MVP Grant Success Story

Through the MVP program, MDA invested in ReveraGen from the early phase of preclinical development of its drug Vamorolone to its phase 1 clinical trial for individuals with DMD. Vamorolone is a steroid alternative that may have fewer side effects than the steroids commonly prescribed for DMD. In early 2023, the FDA accepted the new drug application for Vamorolone for the treatment of DMD. If the FDA approves Vamorolone, it will become available later this year and is anticipated to provide an alternative option to traditional steroids.

Infrastructure Grant Success Story

MDA awarded a three-year Research Infrastructure Grant to Michael Shy, MD, in 2002 to help fund the goals of the Inherited Neuropathy Consortium (INC), an integrated group of academic medical centers, patient support organizations, and clinical research resources dedicated to conducting clinical research on Charcot-Marie-Tooth disease (CMT) and improving care for patients.

Since its inception, the INC has developed CMT-specific clinical outcome assessments to measure the effects of CMT on adults and children; identified disease biomarkers; identified 23 novel genetic causes; initiated the Inherited Neuropathy Variant Browser, which promotes sharing genetic information on CMT for patients and their families, as well as researchers; and successfully trained 14 young investigators to carry on future CMT research.

Stage 4: Clinical trials

After receiving FDA approval to test drugs on people, companies work with clinicians to identify eligible individuals to participate in clinical trials. MDA supports this stage through Clinical Trial Grants, Clinical Research Network Grants, and Clinical Trial Travel Grants.

Clinical Trial Travel Grant Success Story

MDA is helping fund a project to ensure equitable access for individuals to participate in a study investigating the utility of the National Institutes of Health Toolbox Cognition Battery (NIHTB-CB) to measure mental skills in DMD clinical trials. MDA will support travel and travel-related costs, so families and research participants will have access to this study regardless of their socioeconomic status or geographic location.

Infrastructure Grant Success Story

This grant helped support David Lynch, MD, PhD, and other investigators collaborating on developing clinical measures to assess Friedreich ataxia (FRDA; often referred to as FA) in a natural history study known as the Clinical Research Network in Friedrich’s Ataxia. The outcome helped guide patient selection and data analysis of the clinical trial for the recently approved drug SKYCLARYS, the first medication available to treat FRDA — a major milestone for the FRDA community.

Clinical Research Grant Success Story

Charcot-Marie-Tooth disease type 2C (CMT2C) is caused by mutations in the gene TRPV4, which regulates a channel allowing calcium to enter cells. By researching animal models, Brett McCray, MD, PhD, discovered that mutations in TRPV4 cause the channel to be overactive, and drugs that block TRPV4 are highly effective as treatments. In 2022, MDA awarded a grant to support Dr. McCray in exploring the use of available TRPV4-blocking drugs as a potential treatment for patients with CMT2C. Dr. McCray intends to lay the framework for clinical trials in CMT2C. If successful, this would be a groundbreaking accomplishment and pave the way for clinical trials for other forms of CMT.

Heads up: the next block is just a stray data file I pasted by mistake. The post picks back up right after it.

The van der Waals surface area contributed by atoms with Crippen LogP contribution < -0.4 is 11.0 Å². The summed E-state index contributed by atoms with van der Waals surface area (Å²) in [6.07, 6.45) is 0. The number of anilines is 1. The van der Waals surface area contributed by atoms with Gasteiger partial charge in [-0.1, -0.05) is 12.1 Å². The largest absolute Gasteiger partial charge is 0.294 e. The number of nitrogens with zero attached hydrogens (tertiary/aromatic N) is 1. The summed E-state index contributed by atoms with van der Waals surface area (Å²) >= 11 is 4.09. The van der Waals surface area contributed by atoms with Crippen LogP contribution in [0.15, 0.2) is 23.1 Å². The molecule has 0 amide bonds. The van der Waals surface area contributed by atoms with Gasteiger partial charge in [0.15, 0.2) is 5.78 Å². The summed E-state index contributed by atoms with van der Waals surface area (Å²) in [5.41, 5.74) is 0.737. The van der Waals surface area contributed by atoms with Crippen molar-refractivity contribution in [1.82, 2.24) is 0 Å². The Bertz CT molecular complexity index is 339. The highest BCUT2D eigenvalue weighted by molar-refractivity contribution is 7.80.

Clinical Trial Network Grant Success Story

MDA awarded the Clinical Trial Network Grant to several clinical trial sites to consolidate their project management and oversight, creating a single Muscular Dystrophy Clinical Trial Research Network. Active clinical trials for facioscapulohumeral muscular dystrophy (FSHD), myotonic dystrophy (DM), and limb-girdle muscular dystrophy (LGMD) are currently underway at these sites. The network of 15 core United States centers sets the stage for common site training, patient engagement, and resources. This vital research network will serve as a portal for all key stakeholders in clinical trials, helping to accelerate the overall process of drug testing.

Maggie Callahan is a writer and editor for Quest Media

Funding the Next Generation of Scientists

Along with investing in the drug development process, MDA has two ways to support promising candidates interested in a career in the neuromuscular disease field: Development Grants and Clinical Fellowships.

Development Grant Success Story

In 1995, MDA awarded Rachelle H. Crosbie, PhD, the Robert G. Sampson Development Grant to support her postdoctoral training. She investigated autosomal recessive forms of LGMD and identified a small sarcoglycan-associated protein, sarcospan. Dr. Crosbie is now a professor and Chair of the Department of Integrative Biology and Physiology at UCLA. MDA contributed additional funding to her lab’s work to verify that sarcospan improves skeletal and cardiac aspects of DMD and develop potential drugs to target sarcospan as a treatment for DMD.

Clinical Fellowship Success Story

MDA awarded Russell Butterfield, MD, PhD, a Clinical Fellowship in 2009 to complete his neuromuscular fellowship at the University of Utah. His funded project aimed to determine the clinical and molecular characterization of collagen VI-related muscular dystrophies. Dr. Butterfield currently leads a research program focusing on genetic therapies and understanding genetic modifiers of severity in various types of muscular dystrophy, including DMD, FSHD, and collagen VI-related muscular dystrophies. He also directs the MDA Care Center at the University of Utah and Primary Children’s Hospital and leads their efforts to implement novel genetic therapies.

Next Steps and Useful Resources

Disclaimer: No content on this site should ever be used as a substitute for direct medical advice from your doctor or other qualified clinician.